Saturday, April 20, 2013

Wonderful Reads: Superstition-Tori Scott

Wonderful Reads: Superstition-Tori Scott: Book Description When Caitlyn Deveraux's brother Gage is killed in Iraq, she receives a necklace as part of his personal effec...

Go read Layla's review! It's great!

Tuesday, April 16, 2013

With Love to Boston

The events of April 15, 2013, shook our country once again. Shook, but didn't break, it. In the face of unspeakable tragedy, heroes arose as they always do in this country. While the coward who perpetrated the bombings might think himself some kind of hero, he/they is/are the worst kind of coward. Anyone who targets innocents is a coward.

The victims were children, women, and men who were there to watch friends and family members complete one of the hardest athletic competitions there is. They were there to cheer, to celebrate, to be a part of something wonderful. Now many are maimed for life, and three, including an eight year old boy, are dead. And to what end? 

To make us fear? We all have fears, but one thing cowards don't understand is that for most Americans, something like this only makes us stronger, more determined to live our lives in spite of fear. It brings us together and makes us put aside our differences to work together to make sure it doesn't happen again. It brings out the hero in the most ordinary person. Like the people who ran into the face of danger to help those who were hurt. They didn't know if another bomb would go off in their midst. Most likely they didn't even think about it. They just knew they had to help.

There were the runners who had just run 26.2 miles (I can't even begin to imagine that) who went on to give blood, to help however they could. The strangers who handed over their precious cell phones so others could call home. The people who gave the coats off their backs so others could be warm. Those who opened their homes to people they'd never met so they would have a place to sleep. 

There were our first responders, those brave men and women who put their lives at risk day after day to put a barrier between us and those who want to hurt us. They have families of their own, yet they risk their lives for ours. Police, fire fighters, EMS, doctors, nurses, volunteers or paid, they waded in and did what had to be done. The images will be forever fixed in their minds, images so horrible they couldn't be shown on television, yet they have to live with them. And they'll be there again, if they're ever needed.

This attack felt personal to me because I have a child who lives in Boston. And she's a runner. She wasn't at the marathon, thank God, but I didn't know that at first. Thankfully I was able to get through to her by text right away, before the phones went down, to find out she was safe. But this happened less than a mile from her school, a mile and a half from her home. It has to affect her in some way. And I hate that. I hate that some faceless coward has the ability to make my child look at strangers with suspicion, to make her weigh the risks when she wants to do something.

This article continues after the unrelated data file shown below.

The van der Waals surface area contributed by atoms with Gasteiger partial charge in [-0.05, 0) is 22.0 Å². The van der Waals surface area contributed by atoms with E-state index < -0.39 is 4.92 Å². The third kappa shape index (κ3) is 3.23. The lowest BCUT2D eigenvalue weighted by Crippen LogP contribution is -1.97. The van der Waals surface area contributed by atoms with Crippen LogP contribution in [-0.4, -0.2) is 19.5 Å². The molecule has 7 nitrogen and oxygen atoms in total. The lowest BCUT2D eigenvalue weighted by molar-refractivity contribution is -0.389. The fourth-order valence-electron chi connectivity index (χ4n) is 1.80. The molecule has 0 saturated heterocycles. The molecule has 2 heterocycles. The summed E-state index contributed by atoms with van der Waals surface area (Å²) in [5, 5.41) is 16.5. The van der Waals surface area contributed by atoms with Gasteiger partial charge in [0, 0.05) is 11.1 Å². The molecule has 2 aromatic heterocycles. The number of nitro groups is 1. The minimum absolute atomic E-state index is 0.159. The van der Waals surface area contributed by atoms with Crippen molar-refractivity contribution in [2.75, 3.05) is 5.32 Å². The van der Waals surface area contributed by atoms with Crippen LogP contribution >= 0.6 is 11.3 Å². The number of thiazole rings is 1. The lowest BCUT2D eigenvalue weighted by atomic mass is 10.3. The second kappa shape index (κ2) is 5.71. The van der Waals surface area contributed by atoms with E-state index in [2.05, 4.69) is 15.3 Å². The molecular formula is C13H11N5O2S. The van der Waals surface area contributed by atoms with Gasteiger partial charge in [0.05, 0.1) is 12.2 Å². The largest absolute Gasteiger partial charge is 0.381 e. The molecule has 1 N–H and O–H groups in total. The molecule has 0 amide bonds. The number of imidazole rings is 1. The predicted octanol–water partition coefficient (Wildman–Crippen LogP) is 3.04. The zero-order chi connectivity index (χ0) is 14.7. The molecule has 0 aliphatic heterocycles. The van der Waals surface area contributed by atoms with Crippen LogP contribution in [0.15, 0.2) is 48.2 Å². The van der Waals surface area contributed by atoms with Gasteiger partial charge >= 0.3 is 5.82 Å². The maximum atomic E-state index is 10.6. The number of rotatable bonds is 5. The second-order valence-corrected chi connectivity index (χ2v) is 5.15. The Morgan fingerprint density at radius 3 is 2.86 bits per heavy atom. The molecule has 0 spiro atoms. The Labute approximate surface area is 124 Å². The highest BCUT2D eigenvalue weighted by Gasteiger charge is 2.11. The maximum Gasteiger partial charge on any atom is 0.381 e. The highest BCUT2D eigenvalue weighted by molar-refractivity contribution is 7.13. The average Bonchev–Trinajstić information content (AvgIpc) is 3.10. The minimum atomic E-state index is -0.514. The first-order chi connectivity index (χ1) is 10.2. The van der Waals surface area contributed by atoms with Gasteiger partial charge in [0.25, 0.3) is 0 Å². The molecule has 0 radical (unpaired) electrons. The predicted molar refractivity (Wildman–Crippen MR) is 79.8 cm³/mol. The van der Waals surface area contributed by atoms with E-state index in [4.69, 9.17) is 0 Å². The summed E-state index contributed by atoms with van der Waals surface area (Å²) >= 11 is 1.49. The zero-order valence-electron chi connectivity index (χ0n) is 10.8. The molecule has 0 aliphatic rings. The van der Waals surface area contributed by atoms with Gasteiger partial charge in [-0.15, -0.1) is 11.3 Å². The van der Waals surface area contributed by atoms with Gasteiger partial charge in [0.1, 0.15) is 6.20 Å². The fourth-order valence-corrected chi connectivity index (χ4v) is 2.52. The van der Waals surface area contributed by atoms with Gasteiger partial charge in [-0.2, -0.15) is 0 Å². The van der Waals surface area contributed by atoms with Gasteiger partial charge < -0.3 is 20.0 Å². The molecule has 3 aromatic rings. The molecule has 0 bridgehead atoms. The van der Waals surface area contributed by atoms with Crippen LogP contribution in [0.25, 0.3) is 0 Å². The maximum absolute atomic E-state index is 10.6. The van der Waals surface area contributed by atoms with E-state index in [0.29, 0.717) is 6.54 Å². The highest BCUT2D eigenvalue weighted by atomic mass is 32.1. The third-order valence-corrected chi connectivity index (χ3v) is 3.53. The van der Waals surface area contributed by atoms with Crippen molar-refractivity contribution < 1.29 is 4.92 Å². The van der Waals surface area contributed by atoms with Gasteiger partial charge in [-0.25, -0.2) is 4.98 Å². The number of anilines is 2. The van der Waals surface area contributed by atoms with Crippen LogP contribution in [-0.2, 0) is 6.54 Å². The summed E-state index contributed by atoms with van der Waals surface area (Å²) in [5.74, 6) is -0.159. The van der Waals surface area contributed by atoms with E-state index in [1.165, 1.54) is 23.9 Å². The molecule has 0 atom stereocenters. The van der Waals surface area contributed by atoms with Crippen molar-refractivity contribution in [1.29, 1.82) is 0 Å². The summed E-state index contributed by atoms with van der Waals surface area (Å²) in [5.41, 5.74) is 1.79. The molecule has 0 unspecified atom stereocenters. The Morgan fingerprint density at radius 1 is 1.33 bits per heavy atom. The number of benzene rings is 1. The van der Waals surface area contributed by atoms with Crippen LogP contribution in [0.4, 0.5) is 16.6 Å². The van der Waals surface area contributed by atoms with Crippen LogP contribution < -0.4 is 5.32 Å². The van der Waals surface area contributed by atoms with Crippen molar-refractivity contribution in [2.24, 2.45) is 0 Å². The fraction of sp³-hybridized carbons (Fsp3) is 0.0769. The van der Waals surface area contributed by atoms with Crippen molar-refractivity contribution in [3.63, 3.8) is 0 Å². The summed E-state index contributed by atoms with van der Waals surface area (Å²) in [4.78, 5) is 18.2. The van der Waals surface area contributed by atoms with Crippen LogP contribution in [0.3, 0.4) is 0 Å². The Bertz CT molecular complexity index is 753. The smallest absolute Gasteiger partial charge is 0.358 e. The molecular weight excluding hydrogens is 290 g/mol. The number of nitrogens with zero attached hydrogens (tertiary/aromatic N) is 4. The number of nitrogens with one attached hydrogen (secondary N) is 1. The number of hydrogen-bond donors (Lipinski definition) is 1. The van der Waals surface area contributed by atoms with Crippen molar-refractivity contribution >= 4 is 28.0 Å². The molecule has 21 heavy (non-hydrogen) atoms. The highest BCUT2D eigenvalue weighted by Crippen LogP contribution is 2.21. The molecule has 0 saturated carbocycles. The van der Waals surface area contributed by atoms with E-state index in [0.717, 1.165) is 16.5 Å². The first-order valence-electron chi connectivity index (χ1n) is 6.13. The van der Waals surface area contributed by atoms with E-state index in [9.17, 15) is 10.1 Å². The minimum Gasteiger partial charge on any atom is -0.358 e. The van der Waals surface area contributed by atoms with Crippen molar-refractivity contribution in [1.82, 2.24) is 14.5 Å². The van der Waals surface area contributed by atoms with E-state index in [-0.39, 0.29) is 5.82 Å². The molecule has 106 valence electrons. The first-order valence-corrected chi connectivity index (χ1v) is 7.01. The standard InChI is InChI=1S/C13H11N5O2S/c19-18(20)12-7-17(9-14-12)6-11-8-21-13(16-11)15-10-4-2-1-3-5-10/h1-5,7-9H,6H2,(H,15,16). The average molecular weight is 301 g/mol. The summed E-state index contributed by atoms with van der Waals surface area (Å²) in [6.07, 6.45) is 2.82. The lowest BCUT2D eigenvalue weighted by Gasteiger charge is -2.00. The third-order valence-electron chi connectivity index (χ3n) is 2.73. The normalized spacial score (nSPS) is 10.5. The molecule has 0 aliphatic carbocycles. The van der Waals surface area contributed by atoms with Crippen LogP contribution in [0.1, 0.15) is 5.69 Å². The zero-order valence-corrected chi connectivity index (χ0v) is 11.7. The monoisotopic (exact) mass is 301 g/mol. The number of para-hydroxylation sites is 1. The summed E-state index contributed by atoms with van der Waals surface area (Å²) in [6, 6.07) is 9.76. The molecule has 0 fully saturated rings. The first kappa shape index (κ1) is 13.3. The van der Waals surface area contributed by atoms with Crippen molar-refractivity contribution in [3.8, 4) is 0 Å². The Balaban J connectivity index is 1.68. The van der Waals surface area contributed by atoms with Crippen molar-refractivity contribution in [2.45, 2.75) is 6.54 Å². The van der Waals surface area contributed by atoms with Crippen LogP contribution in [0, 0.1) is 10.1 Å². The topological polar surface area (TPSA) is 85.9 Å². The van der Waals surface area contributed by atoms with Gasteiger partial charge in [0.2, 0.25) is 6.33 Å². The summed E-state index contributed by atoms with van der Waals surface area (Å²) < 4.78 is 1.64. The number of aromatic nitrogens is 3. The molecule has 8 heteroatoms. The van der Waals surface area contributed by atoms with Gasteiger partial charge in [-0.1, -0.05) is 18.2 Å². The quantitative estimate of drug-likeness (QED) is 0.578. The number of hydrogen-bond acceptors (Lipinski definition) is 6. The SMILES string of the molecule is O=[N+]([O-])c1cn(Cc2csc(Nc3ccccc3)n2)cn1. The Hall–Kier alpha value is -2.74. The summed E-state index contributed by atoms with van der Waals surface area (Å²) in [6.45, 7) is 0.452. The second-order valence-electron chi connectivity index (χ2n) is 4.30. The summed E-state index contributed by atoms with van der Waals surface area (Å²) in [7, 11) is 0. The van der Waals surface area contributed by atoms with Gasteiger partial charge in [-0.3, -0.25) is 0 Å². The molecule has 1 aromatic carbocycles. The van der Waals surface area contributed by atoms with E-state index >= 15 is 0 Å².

But like America, she's strong and she's a survivor. She'll make it, and most likely she'll help someone else to make it, too. That's what Americans do.

Sunday, April 07, 2013

kboards: "Blame it on Texas," by Tori Scott

kboards: "Blame it on Texas," by Tori Scott: There's nothing like a well-written western romance, and we have a good one today from Tori Scott. City slicker Megan has dreams of a sp...

Friday, April 05, 2013

Oh, How Life Can Change

Today would have been my father-in-law's 90th birthday. When he passed away in 2005, I thought my world had ended. My husband had worked with his dad in their concrete business for 35 years, and he was excellent at his job, but his father was the salesman. He was the one with contacts, lifelong friendships with patio company guys and contractors, and the ability to talk to anyone. Hubby, not so much. I was looking at a bleak future.

I ended up taking over my father-in-law's role, though not anywhere near as successfully as he would have done it. We lasted two years before the economy tanked and building ground to a halt. There's no worse feeling than closing down a business someone else had managed to keep going for 40 years. You feel like a failure, a traitor, so many emotions I can't even explain. But there wasn't much we could do about it. We had bills to pay and there were no jobs.

Hubby was an amateur photographer, just as a hobby, but I went in search of photography jobs that would allow us to work together as a team. We'd discovered in that two years of concrete work that we worked well as a team. Lifetouch gave us that opportunity. While there was much to dislike about the job over the 4 1/2 years we worked there, it carried us through and gave us opportunities to travel that we wouldn't have otherwise had. But by the end of the 4th year, we didn't think we could face many more months of the abuse we took from the customers. Things were looking bleak again. Then one of my Wet Noodle Posse (GH 2003 finalists and winners group) friends posted about their self-publishing journey.